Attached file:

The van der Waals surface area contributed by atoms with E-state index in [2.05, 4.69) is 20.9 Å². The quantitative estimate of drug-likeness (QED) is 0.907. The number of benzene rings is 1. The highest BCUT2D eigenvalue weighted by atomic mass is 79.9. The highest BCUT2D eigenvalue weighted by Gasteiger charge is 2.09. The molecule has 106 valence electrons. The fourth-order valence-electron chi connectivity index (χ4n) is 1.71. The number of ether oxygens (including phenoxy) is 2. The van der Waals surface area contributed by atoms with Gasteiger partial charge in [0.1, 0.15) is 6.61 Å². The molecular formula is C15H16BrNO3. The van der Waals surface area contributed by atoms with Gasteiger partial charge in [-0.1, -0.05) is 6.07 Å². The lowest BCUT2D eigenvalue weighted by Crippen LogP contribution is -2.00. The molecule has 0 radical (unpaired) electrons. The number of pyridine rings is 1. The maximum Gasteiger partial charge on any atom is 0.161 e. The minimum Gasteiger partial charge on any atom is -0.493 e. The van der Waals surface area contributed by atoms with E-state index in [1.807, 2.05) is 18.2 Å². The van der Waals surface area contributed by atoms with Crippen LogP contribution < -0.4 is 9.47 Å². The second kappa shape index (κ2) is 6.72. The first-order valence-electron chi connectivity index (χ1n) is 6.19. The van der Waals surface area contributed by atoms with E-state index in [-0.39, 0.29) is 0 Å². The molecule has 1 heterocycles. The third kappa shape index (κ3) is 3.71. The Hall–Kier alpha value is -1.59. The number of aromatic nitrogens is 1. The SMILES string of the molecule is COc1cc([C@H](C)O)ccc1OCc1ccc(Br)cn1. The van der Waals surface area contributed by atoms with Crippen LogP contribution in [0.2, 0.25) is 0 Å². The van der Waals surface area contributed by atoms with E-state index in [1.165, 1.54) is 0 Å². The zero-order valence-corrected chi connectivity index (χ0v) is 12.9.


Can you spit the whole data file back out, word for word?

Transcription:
The van der Waals surface area contributed by atoms with E-state index in [2.05, 4.69) is 20.9 Å². The quantitative estimate of drug-likeness (QED) is 0.907. The number of benzene rings is 1. The highest BCUT2D eigenvalue weighted by atomic mass is 79.9. The highest BCUT2D eigenvalue weighted by Gasteiger charge is 2.09. The molecule has 106 valence electrons. The fourth-order valence-electron chi connectivity index (χ4n) is 1.71. The number of ether oxygens (including phenoxy) is 2. The van der Waals surface area contributed by atoms with Gasteiger partial charge in [0.1, 0.15) is 6.61 Å². The molecular formula is C15H16BrNO3. The van der Waals surface area contributed by atoms with Gasteiger partial charge in [-0.1, -0.05) is 6.07 Å². The lowest BCUT2D eigenvalue weighted by Crippen LogP contribution is -2.00. The molecule has 0 radical (unpaired) electrons. The number of pyridine rings is 1. The maximum Gasteiger partial charge on any atom is 0.161 e. The minimum Gasteiger partial charge on any atom is -0.493 e. The van der Waals surface area contributed by atoms with E-state index in [1.807, 2.05) is 18.2 Å². The van der Waals surface area contributed by atoms with Crippen LogP contribution < -0.4 is 9.47 Å². The second kappa shape index (κ2) is 6.72. The first-order valence-electron chi connectivity index (χ1n) is 6.19. The van der Waals surface area contributed by atoms with E-state index in [-0.39, 0.29) is 0 Å². The molecule has 1 heterocycles. The third kappa shape index (κ3) is 3.71. The Hall–Kier alpha value is -1.59. The number of aromatic nitrogens is 1. The SMILES string of the molecule is COc1cc([C@H](C)O)ccc1OCc1ccc(Br)cn1. The van der Waals surface area contributed by atoms with Crippen LogP contribution in [0.2, 0.25) is 0 Å². The van der Waals surface area contributed by atoms with E-state index in [1.165, 1.54) is 0 Å². The zero-order valence-corrected chi connectivity index (χ0v) is 12.9.